Folding laundry is one of our favorite activities with little ones! Newly talking babies can help identify clothes to people. We became amazed at how much detail our toddlers were taking in as we asked, “Whose shirt is this?” and they were able to match all the clothes to the people in our family as excitedly as though they were on a TV game show. We would help little ones fold towels saying, “First in half, and then in quarters.” This was a natural way of even introducing basic geometry in daily life. Learn to talk them through all of the household activities, even though it takes longer. Label things, invent fun, silly jingles, and keep a smile on your face!

Some children can become very easily overwhelmed by mess. Lesli has memories of being paralyzed when her mother sent her to “clean her room” and had no idea where to start. We want to offer you some specific solutions for kids who are easily distracted and don’t know where to start. For some children, the idea of cleaning their room seems like endless time-sucking torture. One strategy is to use a timer to teach them how long things should take when you are moving quickly. We use a fun relay race game to teach this at home. We take the same items you would find strewn around a bedroom… a bin of stray socks, a bin of building toys, a bin of hot wheels, and a bin of books and lay them outside on the lawn. We call “GO!” and all race around trying to get the items back into the right bins. Our kids can visually see that all those items strewn around look worse than they are, and it really doesn’t take more than a few minutes to collect each category. We generally do this in the beginning of the school year to be able to use this as an object lesson when kids get overwhelmed, and then can challenge them to “mini-scavenger hunts” and say, “Go find all the books and put them on your shelf!” or “Go put anything away that is the color red!” to make it more manageable.
Gold drawn leaves
As your children grow, you will find yourself changing things up. We have used several different systems over the years, depending on the ages of our children. We started with simple picture charts. We took pictures of the family room when it was nice and clean so the children could “Eye Spy” what was out of place and fix it. We liked to do this just before Dad came home from work.

Later we moved to a daily/weekly chart for the children, rotating the chores occasionally so that everyone got to learn different skills. Now we are in the more challenging time of having many teenagers and young adults in the house whose varying work schedules and activities make it harder to “schedule” tasks. Lesli has found that it works to make a list of items that need to be done, and as the teenagers wake up, they pick several items off the list. She has noticed that they are more inclined to not sleep in late if they know they are going to get the last pick of the housekeeping duties! Do not be afraid to adjust or try different systems in order to find something that works for your family.

It is also important to have good tools readily available for little ones. We purchased child-size brooms when our children were little. An old-fashioned carpet sweeper is a great tool for little ones to use. Thankfully, there are many wonderful recipes for non-toxic homemade cleaning products online. You can put together a little cleaning caddy of everything you need to clean a bathroom and walk your children through the process. It is very inviting to have tools and potions ready for the task, arranged in an attractive manner. Our children loved simple aprons and colorful feather dusters! Lesli’s grown children were recently arguing about which one would inherit the purple feather duster. It is amazing the things that your children will attach fond memories to!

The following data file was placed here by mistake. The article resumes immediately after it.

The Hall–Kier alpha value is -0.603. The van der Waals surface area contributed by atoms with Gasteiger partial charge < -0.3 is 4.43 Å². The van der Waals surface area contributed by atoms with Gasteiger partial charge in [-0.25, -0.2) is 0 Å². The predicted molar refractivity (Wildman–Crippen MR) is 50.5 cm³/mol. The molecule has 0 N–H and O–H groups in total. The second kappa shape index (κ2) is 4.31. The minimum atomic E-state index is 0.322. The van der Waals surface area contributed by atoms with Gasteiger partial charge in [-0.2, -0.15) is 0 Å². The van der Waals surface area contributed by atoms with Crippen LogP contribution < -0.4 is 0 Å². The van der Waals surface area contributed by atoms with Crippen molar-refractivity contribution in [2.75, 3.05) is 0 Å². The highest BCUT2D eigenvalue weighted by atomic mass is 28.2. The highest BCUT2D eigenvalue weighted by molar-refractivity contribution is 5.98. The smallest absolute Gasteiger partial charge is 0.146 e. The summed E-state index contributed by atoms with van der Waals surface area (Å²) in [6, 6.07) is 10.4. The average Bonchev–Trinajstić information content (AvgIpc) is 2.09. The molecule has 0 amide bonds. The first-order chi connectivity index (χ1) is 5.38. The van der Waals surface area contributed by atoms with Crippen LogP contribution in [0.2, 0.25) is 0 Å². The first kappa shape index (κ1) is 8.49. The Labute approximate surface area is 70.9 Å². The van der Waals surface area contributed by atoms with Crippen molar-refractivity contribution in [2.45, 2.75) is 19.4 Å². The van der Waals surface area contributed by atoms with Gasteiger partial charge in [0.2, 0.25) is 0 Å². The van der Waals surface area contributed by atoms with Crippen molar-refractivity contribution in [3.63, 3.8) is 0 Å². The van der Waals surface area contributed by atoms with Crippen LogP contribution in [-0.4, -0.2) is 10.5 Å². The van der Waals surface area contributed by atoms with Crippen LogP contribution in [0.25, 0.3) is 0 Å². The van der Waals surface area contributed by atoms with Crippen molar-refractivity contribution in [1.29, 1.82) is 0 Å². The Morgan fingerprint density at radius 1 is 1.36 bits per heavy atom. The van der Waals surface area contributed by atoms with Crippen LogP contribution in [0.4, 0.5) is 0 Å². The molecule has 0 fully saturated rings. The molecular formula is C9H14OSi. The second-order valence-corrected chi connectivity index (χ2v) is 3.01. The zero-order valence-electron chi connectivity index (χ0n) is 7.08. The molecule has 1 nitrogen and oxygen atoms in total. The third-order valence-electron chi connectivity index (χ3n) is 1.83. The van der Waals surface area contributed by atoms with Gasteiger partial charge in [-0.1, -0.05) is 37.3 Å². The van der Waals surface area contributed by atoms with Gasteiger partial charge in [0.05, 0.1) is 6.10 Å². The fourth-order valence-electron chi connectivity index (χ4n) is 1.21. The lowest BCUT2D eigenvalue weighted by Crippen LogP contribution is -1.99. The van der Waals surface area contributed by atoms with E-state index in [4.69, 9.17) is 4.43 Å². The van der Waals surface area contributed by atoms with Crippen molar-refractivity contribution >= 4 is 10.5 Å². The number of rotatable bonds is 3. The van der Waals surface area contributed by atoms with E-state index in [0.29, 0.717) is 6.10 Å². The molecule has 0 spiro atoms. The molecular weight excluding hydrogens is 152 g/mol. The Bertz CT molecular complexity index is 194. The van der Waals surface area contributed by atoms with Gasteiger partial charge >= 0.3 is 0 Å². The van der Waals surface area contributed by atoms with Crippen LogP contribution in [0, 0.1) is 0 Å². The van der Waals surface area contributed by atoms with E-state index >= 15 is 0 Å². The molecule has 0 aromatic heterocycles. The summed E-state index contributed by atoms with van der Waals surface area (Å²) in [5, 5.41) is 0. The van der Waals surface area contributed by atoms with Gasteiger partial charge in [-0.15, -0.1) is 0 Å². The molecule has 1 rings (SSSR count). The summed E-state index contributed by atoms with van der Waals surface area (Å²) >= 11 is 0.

Again, we cannot overemphasize keeping a light heart and being very playful with your children as you instruct them in contributing to your household and doing chores. They will be able to take this attitude into their own adult lives and others will want to hire them and work for them.
Activity from A Year of Playing Skillfully:
Helping Hands: Trace your children’s handprints onto a colorful piece of cardstock or construction paper. Let your children cut it out. Let them decorate their “hands” with stickers and markers.” Talk about the ways they are (or could be) contributing around the house! Write the ways on each finger of the hands.
Kathy & Lesli typography
Kathy Eggers smiling with a green scarf on

athy Eggers has been in the field of early childhood and homeschooling for over thirty years. She is the mom of ten children, ranging in age from fourteen to thirty-six. Her family has grown to include three grandchildren, with number four on the way. Kathy has taught her children at home since the very beginning, and each year has looked a little different. As a child development specialist, young children have always been her passion. Kathy believes the early years should be full of play and concrete experiences. When given the chance to discover and experience the world first-hand, wonder grows in a child and provides them with a foundation for abstract thinking as they mature. Children who are encouraged to play and figure things out for themselves in the early years are more willing to take risks and problem solve as they become adults. As Mr. Rogers put it, “Play is often talked about as if it were a relief from serious learning. But for children, play is serious learning.”

Lesli Richards smiling, outside

esli Richards is the co-author of The Homegrown Preschooler and A Year of Playing Skillfully and co-host of the Playing Skillfully podcast. She has had the pleasure of teaching her five children at home for the past eighteen years. Lesli has been married to Brendan for twenty-six years and lives in beautiful North Georgia. She has always loved children and dreamed of having a large, happy family. Her oldest son has autism and had to be taught to play, which sparked her interest in how children learn. Lesli believes that children learn best through play and exploration and loves researching and presenting her findings to parents in a way that is practical and easy to implement. There is so much to discover about how God has wired kids to learn!